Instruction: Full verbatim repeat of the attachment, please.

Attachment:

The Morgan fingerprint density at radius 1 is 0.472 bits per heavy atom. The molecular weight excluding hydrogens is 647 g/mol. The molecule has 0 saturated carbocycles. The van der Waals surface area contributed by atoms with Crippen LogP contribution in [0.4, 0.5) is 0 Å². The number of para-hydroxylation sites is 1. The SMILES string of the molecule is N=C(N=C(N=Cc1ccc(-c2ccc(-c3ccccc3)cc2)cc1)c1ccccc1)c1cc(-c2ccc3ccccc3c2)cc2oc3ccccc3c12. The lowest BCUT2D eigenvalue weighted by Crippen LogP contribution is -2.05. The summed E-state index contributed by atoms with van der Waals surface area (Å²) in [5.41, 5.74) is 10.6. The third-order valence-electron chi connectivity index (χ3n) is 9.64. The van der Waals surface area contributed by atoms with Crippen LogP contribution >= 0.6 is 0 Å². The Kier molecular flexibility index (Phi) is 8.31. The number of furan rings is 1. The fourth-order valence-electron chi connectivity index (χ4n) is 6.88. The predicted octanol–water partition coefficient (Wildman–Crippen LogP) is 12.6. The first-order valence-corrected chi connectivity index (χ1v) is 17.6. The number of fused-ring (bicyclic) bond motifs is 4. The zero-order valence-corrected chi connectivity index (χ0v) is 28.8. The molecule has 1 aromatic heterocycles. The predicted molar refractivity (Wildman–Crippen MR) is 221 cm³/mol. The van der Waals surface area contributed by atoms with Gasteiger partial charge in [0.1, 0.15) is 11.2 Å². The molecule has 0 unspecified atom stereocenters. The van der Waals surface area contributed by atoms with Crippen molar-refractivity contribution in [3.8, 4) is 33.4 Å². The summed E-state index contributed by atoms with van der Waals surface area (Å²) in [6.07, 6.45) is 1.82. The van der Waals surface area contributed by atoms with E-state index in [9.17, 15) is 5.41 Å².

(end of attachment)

The Morgan fingerprint density at radius 1 is 0.472 bits per heavy atom. The molecular weight excluding hydrogens is 647 g/mol. The molecule has 0 saturated carbocycles. The van der Waals surface area contributed by atoms with Crippen LogP contribution in [0.4, 0.5) is 0 Å². The number of para-hydroxylation sites is 1. The SMILES string of the molecule is N=C(N=C(N=Cc1ccc(-c2ccc(-c3ccccc3)cc2)cc1)c1ccccc1)c1cc(-c2ccc3ccccc3c2)cc2oc3ccccc3c12. The lowest BCUT2D eigenvalue weighted by Crippen LogP contribution is -2.05. The summed E-state index contributed by atoms with van der Waals surface area (Å²) in [5.41, 5.74) is 10.6. The third-order valence-electron chi connectivity index (χ3n) is 9.64. The van der Waals surface area contributed by atoms with Crippen LogP contribution >= 0.6 is 0 Å². The Kier molecular flexibility index (Phi) is 8.31. The number of furan rings is 1. The fourth-order valence-electron chi connectivity index (χ4n) is 6.88. The predicted octanol–water partition coefficient (Wildman–Crippen LogP) is 12.6. The first-order valence-corrected chi connectivity index (χ1v) is 17.6. The number of fused-ring (bicyclic) bond motifs is 4. The zero-order valence-corrected chi connectivity index (χ0v) is 28.8. The molecule has 1 aromatic heterocycles. The predicted molar refractivity (Wildman–Crippen MR) is 221 cm³/mol. The van der Waals surface area contributed by atoms with Gasteiger partial charge in [0.1, 0.15) is 11.2 Å². The molecule has 0 unspecified atom stereocenters. The van der Waals surface area contributed by atoms with Crippen molar-refractivity contribution in [3.8, 4) is 33.4 Å². The summed E-state index contributed by atoms with van der Waals surface area (Å²) in [6.07, 6.45) is 1.82. The van der Waals surface area contributed by atoms with E-state index in [9.17, 15) is 5.41 Å².